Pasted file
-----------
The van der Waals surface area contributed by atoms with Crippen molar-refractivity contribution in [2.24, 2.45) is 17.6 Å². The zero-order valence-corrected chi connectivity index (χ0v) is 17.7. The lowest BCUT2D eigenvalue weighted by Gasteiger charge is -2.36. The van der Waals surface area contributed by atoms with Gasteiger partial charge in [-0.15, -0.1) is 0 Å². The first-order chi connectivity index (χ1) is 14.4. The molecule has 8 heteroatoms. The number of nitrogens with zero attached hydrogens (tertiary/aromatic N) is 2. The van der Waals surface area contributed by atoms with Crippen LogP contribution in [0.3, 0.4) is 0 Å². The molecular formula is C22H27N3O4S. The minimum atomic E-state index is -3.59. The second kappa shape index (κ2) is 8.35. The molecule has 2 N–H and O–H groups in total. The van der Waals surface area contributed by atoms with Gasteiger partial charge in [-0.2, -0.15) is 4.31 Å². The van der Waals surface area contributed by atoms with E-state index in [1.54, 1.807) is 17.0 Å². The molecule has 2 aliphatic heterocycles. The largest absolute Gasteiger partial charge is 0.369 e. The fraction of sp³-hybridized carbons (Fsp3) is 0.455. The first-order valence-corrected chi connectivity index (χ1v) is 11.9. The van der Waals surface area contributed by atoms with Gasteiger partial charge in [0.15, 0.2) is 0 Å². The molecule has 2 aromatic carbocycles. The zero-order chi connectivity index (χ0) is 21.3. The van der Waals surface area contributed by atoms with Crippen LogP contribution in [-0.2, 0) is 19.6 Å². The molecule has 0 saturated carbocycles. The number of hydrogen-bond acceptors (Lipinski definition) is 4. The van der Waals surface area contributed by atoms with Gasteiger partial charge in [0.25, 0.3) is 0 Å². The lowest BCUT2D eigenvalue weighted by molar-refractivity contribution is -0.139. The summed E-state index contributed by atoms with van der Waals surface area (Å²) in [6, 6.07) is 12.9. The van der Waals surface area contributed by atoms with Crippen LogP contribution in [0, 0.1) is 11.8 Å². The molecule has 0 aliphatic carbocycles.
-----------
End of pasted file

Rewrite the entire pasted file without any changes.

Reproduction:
The van der Waals surface area contributed by atoms with Crippen molar-refractivity contribution in [2.24, 2.45) is 17.6 Å². The zero-order valence-corrected chi connectivity index (χ0v) is 17.7. The lowest BCUT2D eigenvalue weighted by Gasteiger charge is -2.36. The van der Waals surface area contributed by atoms with Gasteiger partial charge in [-0.15, -0.1) is 0 Å². The first-order chi connectivity index (χ1) is 14.4. The molecule has 8 heteroatoms. The number of nitrogens with zero attached hydrogens (tertiary/aromatic N) is 2. The van der Waals surface area contributed by atoms with Crippen LogP contribution in [0.3, 0.4) is 0 Å². The molecular formula is C22H27N3O4S. The minimum atomic E-state index is -3.59. The second kappa shape index (κ2) is 8.35. The molecule has 2 N–H and O–H groups in total. The van der Waals surface area contributed by atoms with Gasteiger partial charge in [-0.2, -0.15) is 4.31 Å². The van der Waals surface area contributed by atoms with E-state index in [1.54, 1.807) is 17.0 Å². The molecule has 2 aliphatic heterocycles. The largest absolute Gasteiger partial charge is 0.369 e. The fraction of sp³-hybridized carbons (Fsp3) is 0.455. The first-order valence-corrected chi connectivity index (χ1v) is 11.9. The van der Waals surface area contributed by atoms with Gasteiger partial charge in [0.15, 0.2) is 0 Å². The molecule has 2 aromatic carbocycles. The zero-order chi connectivity index (χ0) is 21.3. The van der Waals surface area contributed by atoms with Crippen LogP contribution in [-0.2, 0) is 19.6 Å². The molecule has 0 saturated carbocycles. The number of hydrogen-bond acceptors (Lipinski definition) is 4. The van der Waals surface area contributed by atoms with Gasteiger partial charge in [0.25, 0.3) is 0 Å². The lowest BCUT2D eigenvalue weighted by molar-refractivity contribution is -0.139. The summed E-state index contributed by atoms with van der Waals surface area (Å²) in [6, 6.07) is 12.9. The van der Waals surface area contributed by atoms with Crippen LogP contribution in [0, 0.1) is 11.8 Å². The molecule has 0 aliphatic carbocycles.